Air Quality: Portland

This week we've been talking about Birmingham's air quality: why it's bad on some days and the effect of particle pollutants on your health. We've looked at possible solutions, including 'smart traffic lights' and vehicle emissions testing. Today, we turn our focus to Portland, Oregon, which might seem like a strange choice. But a decade ago that city faced air quality problems like Birmingham's. Reporter Barbara Bernstein explains how Portland turned things around and what new challenges it faces.

Air Quality: On The Line

Birmingham's air quality has improved significantly over the last century. But you wouldn't know it. The area still has problems with smog and other particulate matter, exceeding federal standards. On the next On The Line, Monday June 23 at 6:30 p.m., our guests take your comments and questions about Air Pollution and how to clean up Birmingham.

Air Quality: Emissions

The average price of regular unleaded gas in Alabama is $3.94 a gallon, and that has many people thinking about alternatives. The Birmingham Regional Planning Commission says hundreds of people have signed up for their carpool program, and some businesses are moving to four-day workweeks. All of this could have an impact on the environment. In today's installment in our Air Quality series, reporter Gigi Douban examines vehicle emissions testing in Alabama.

Air Quality: Traffic

When people and businesses think about moving to a city they consider all kinds of things, including air quality and traffic. The two are linked, afterall. More time spent idling at traffic lights means more CO2 emissions. More air pollution. WBHM's Tanya Ott takes us on a road trip.

Air Quality: a history

Birmingham's air quality has improved significantly over the last century. But you wouldn't know it. The area still has problems with smog and other particulate matter, exceeding federal standards. WBHM's Steve Chiotakis harkens back to a time when bad air meant big Birmingham business.

Drought Update – water supply

The latest drought monitor still labels Birmingham and points north and east as in a severe drought, but it is much improved over the exceptional drought that plagued the area months ago. That was when lake levels dropped to historic lows and water restrictions were put in place.

Severe Storms

People throughout the South are cleaning up today after another round of severe weather stuck the region over the weekend. At least one tornado and severe thunderstorms tore through portions of north and central Alabama, waking people up in the middle of the night with vivid lightning, loud thunder and tornado warning sirens. There are no reports of injuries, but damage has been reported in Marion, Winston, and Cullman counties, with downed trees and power lines in many areas.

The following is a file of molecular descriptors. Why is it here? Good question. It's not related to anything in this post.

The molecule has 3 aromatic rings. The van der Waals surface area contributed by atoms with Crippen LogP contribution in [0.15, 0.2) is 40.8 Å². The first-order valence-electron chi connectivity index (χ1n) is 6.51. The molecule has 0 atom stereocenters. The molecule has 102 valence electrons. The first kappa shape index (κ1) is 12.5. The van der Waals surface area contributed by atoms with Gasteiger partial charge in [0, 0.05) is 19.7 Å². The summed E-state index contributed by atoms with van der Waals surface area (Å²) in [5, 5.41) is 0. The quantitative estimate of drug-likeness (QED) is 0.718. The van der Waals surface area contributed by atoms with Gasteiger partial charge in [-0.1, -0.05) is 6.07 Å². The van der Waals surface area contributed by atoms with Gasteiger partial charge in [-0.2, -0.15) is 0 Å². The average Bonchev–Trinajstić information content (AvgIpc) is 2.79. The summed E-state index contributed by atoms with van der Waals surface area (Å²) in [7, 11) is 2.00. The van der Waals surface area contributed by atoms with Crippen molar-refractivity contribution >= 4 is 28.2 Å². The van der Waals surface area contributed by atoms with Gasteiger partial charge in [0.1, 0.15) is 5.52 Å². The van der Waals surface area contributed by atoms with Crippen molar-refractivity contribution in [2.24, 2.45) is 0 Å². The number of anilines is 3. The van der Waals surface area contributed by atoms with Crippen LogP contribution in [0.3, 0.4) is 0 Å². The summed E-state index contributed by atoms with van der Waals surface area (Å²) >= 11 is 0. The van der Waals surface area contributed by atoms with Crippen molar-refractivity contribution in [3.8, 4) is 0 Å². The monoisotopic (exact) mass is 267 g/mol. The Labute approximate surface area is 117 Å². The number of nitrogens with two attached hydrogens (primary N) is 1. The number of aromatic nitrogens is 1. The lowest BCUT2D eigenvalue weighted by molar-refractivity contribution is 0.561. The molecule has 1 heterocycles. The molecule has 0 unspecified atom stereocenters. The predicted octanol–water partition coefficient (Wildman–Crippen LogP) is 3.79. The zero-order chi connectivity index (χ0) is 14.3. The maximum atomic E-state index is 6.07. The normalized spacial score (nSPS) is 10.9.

Alabama Appalachian Trail

State tourism officials are hailing their latest attraction as something hundreds of millions of years in the making. It is a natural path that connects Alabama's portion of the Appalachian Mountains to the Appalachian Trail. The decades long effort has spurred some to ask why the trail doesn't officially end in Alabama. WBHM's Steve Chiotakis reports.

Code Red

The Birmingham metropolitan area was placed under an air quality alert once again Wednesday for particle pollution, a code red for what officials say was a particularly dangerous situation: smoke coming from wildfires burning in Georgia and Florida. Winds have shifted and the smoke has moved out of the area -- for now.

March Storms

March roared in like a lion across the Southeast and Midwest, bringing with it a band of bad weather. The system spawned several deadly storms that left a total of twenty people dead in Georgia, Missouri and Alabama -- including eight high school students in Coffee County.

Watermelon 101

It’s an age-old puzzle. You’re standing in front of dozens of gorgeous watermelons…how do you choose the best one? The experts say there are two schools of thought on that… ‘You want one that’s not a bright, shiny green…’ ‘You pat on it, like that” ‘There’s a little stem, and when it turns brown it’s […]

The Clean Air Quest

NPR News and Classical Music for North Central Alabama

Alabama Earthquake

NPR News and Classical Music for North Central Alabama

Waste Not Want Not

NPR News and Classical Music for North Central Alabama

Solemn Slolem

NPR News and Classical Music for North Central Alabama